Recommended reading: Strategy and the Fat Smoker

Take a look at the photo above, and answer this question: what are two things this guy should do to improve his health? Don’t think too hard.

If you said “stop smoking” and “lose weight,” you’re right. It’s pretty easy to see what’s wrong, isn’t? Much harder, though, to make sustainable changes that fix what’s wrong.

That’s the premise behind David Maister’s Strategy and the Fat Smoker. “Real strategy lies not in figuring out what to do,” Maister says, “but in devising ways to ensure that compared to others, we actually do more of what everybody knows they should do.” Sounds simple, until you look at most organizational and personal development strategies. They’re full of statements akin to “stop smoking” and “lose weight,” but light on specifics about how that’s going to happen.

That’s just one example of the wisdom in Strategy and the Fat Smoker. Here are a few more:

The primary reason we do not work at behaviors which we know we need to improve is that the rewards…are in the future; the disruption, discomfort and discipline needed to get there are immediate.

Everyone has reasons why it’s especially hard for them to be strategic and say no. Most of these “reasons” are really excuses. They reflect aversion and a lack of courage.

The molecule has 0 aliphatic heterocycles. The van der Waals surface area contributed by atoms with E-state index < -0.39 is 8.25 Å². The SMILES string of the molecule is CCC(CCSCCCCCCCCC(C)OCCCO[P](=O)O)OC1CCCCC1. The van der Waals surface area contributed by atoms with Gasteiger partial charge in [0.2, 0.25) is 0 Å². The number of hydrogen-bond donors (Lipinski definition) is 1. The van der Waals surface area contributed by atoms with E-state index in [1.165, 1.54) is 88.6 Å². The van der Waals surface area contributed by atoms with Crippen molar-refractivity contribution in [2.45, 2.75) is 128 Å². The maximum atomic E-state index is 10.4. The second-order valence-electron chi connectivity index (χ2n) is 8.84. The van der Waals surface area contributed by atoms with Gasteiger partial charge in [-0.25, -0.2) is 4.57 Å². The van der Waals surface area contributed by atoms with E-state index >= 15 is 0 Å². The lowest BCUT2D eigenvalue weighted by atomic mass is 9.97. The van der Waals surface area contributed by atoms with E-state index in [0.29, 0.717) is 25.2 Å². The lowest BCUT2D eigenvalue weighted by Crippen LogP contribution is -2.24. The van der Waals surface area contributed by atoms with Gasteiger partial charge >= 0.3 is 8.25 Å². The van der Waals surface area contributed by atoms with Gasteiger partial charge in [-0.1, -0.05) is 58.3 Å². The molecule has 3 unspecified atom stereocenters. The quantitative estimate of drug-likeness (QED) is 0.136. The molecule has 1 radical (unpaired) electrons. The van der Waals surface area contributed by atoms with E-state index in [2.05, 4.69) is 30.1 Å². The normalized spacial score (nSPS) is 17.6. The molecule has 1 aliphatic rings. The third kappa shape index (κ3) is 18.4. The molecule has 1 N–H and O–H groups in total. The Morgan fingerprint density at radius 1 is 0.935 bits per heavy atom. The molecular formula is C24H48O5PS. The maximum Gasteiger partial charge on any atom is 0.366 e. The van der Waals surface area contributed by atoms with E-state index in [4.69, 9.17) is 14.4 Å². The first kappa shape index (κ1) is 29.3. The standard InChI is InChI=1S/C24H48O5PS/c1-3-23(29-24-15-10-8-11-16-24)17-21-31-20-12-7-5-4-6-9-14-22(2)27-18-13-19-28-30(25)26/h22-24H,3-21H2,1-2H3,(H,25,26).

Courage is one of the scarcest commodities there is. That’s why it’s a significant source of competitive advantage!

[Y]ou can’t get the benefits of a strategy that you don’t implement,
and half measures are unlikely to work. Strategy is not about understanding something–or planning to get around it. It’s about having the courage to make it happen. You can’t let other people, even clients, determine the pace at which you create your distinctiveness.

A strategy is not just choosing a target market, but actually designing an operation that will consistently deliver the superior client benefits you claim to provide.

[You may get by with designing] your operations to meet a wide variety of preferences and needs, serving each customer group differently, according to its individual wishes.] [B]ut you will be unlikely to achieve a competitive differentiation or reputation, except as people who, as long as they are getting paid, will do anything for anyone. Which is not an image I think you want to have.

(This quote’s from David C. Baker) “If you are any good at all, eventually you’ll have more opportunities than you can handle. Not choosing carefully between those opportunities is far more likely to harm you than the occasional opportunity that slips by because you say ‘no.'”

If you’re not getting the results you want, Maister’s book may be just the read you need to get over the hump. It won’t provide you with any shortcuts or quick fixes, but if you’re serious about making lasting changes, it’s a great place to begin.

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